A second solution entails the use of a differential amplifier having inputs connected to the terminals of the sensitive cells and an output connected to the control unit. In this case, a current is injected into the probe in order to estimate its internal resistance which is linked to the temperature of the probe according to a known relationship. The temperature of the probe may be adjusted again using a controller of proportional-integral type.

Although the solutions described above are accurate and reliable, they nevertheless entail drawbacks as they make use of costly circuits, in particular as a result of the differential amplifier and, in the first case, also of the shunt resistor.

SUMMARY OF THE INVENTION

The object of the present invention is to provide a circuit for monitoring and diagnosing an oxygen probe which is simple and economic to construct.

The present invention therefore relates to a circuit for monitoring and diagnosing an oxygen probe, provided with a sensitive cell, connected between a first and a second signal terminal, and a heating member, connected between a battery and a heating terminal, the circuit comprising an interface stage and a control unit, this interface stage comprising a first resistor connected between a supply line and the first signal terminal of the oxygen probe, a second resistor connected between the first signal terminal and the second signal terminal of the oxygen probe, the circuit being characterised in that the control unit comprises first analog-digital converter means connected to the first signal terminal, and a second analog-digital converter means connected to the second signal terminal, and in that the interface stage comprises a third resistor connected between the second signal terminal and a reference potential line.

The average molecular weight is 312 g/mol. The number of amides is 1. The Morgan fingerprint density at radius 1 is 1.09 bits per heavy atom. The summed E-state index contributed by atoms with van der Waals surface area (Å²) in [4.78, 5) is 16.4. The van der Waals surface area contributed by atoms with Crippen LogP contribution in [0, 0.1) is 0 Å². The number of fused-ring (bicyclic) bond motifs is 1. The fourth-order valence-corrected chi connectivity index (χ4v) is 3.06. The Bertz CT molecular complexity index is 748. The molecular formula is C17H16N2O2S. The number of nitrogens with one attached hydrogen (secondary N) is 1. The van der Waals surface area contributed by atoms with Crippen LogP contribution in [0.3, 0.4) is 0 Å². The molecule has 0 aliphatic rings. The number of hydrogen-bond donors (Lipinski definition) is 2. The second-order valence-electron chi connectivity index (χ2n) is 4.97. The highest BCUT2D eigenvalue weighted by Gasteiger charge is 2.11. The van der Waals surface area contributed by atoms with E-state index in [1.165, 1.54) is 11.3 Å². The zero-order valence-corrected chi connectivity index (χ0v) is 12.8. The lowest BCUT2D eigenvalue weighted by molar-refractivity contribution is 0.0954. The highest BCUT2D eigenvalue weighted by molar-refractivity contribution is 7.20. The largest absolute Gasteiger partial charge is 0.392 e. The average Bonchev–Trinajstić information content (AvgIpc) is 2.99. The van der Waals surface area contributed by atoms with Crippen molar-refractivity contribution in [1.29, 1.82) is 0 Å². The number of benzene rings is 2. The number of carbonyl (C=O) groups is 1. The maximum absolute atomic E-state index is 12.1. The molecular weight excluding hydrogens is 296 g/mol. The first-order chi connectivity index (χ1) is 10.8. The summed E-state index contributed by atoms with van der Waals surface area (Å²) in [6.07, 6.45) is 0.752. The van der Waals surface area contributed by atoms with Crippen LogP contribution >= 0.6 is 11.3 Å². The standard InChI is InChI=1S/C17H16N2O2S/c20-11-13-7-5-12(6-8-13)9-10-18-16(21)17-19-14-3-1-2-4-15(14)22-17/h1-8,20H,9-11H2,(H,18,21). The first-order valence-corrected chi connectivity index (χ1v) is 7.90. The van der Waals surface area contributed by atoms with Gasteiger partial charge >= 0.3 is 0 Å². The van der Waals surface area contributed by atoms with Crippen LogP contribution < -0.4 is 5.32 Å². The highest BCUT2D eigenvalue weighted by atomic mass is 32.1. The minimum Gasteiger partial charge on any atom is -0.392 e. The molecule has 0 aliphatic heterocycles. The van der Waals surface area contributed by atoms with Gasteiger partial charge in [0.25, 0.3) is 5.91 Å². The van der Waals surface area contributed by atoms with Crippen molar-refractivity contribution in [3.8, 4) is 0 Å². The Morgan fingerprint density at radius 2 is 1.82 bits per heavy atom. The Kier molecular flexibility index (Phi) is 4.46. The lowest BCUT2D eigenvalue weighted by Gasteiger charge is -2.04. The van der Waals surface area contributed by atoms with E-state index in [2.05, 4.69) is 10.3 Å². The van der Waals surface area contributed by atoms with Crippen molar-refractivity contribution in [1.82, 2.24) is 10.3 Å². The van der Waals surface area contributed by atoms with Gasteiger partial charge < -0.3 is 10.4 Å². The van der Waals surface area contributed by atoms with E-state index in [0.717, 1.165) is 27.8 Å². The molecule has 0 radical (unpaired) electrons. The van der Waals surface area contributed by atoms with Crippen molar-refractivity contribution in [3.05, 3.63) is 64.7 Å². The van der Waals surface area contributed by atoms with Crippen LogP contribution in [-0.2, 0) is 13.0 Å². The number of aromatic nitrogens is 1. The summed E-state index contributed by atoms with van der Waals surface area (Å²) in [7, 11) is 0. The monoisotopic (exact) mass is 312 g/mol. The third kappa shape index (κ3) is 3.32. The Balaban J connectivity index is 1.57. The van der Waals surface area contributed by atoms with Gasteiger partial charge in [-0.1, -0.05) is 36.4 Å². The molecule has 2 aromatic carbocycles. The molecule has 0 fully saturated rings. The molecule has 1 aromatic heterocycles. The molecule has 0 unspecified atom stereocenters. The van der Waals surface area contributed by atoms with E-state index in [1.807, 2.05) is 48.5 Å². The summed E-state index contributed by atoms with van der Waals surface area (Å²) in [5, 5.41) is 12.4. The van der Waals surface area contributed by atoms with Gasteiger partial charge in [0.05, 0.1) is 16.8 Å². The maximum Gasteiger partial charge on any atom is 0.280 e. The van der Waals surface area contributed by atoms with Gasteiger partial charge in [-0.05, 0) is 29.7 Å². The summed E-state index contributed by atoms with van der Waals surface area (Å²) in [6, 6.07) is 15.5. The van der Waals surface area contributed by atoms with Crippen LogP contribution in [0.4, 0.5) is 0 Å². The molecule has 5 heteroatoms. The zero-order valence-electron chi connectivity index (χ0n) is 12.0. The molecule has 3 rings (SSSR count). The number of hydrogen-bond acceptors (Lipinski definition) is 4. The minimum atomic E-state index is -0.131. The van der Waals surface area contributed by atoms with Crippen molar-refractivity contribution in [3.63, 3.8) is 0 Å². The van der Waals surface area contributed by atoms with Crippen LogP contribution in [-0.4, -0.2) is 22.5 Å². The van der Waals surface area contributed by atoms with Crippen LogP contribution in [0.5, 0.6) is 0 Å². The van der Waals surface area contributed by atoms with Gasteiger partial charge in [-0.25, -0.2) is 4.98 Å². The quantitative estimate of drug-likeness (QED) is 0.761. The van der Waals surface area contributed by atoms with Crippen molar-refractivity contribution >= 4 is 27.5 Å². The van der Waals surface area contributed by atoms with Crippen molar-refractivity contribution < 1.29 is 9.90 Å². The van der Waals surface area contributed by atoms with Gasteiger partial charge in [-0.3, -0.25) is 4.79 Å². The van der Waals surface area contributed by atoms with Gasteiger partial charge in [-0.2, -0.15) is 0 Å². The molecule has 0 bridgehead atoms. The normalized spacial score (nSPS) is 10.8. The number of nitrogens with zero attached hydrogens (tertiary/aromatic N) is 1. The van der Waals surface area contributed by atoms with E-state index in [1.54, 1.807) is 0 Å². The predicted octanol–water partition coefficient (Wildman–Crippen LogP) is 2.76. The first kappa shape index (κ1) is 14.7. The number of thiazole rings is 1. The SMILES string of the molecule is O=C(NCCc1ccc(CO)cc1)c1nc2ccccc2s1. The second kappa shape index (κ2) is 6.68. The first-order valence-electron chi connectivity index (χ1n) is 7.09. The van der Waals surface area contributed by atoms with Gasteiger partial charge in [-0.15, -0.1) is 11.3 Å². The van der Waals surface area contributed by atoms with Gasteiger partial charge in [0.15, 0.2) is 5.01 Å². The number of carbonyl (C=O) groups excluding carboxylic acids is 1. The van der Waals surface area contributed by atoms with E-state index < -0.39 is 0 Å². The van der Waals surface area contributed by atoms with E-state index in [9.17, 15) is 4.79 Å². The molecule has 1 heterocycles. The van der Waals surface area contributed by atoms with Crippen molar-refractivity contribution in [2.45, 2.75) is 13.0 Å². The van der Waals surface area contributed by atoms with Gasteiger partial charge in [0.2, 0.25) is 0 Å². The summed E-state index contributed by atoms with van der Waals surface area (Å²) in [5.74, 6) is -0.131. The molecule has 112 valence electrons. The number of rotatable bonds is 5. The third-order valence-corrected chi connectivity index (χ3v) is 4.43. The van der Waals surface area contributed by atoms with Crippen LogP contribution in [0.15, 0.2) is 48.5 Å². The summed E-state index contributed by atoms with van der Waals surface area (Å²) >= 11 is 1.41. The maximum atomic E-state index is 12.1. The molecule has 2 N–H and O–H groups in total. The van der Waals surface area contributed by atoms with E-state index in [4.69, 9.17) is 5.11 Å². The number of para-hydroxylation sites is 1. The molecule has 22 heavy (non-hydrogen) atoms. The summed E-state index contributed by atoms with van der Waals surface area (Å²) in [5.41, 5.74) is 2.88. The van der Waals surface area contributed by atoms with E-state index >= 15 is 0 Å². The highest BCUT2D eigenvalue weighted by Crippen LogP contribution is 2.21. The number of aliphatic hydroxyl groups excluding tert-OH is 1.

The present invention also relates to a method for monitoring and diagnosing an oxygen probe, as defined in claim 5.

BRIEF DESCRIPTION OF THE DRAWINGS

The invention is described in further detail below with reference to a preferred embodiment thereof, giving purely by way of non-limiting example, and made with reference to the accompanying drawings, in which:

FIG. 1 is a simplified electrical diagram of a monitoring and diagnosis circuit of the present invention,

FIGS. 2 and 3 are flow diagrams relating to a monitoring and diagnosis method of the present invention.

DETAILED DESCRIPTION OF THE INVENTION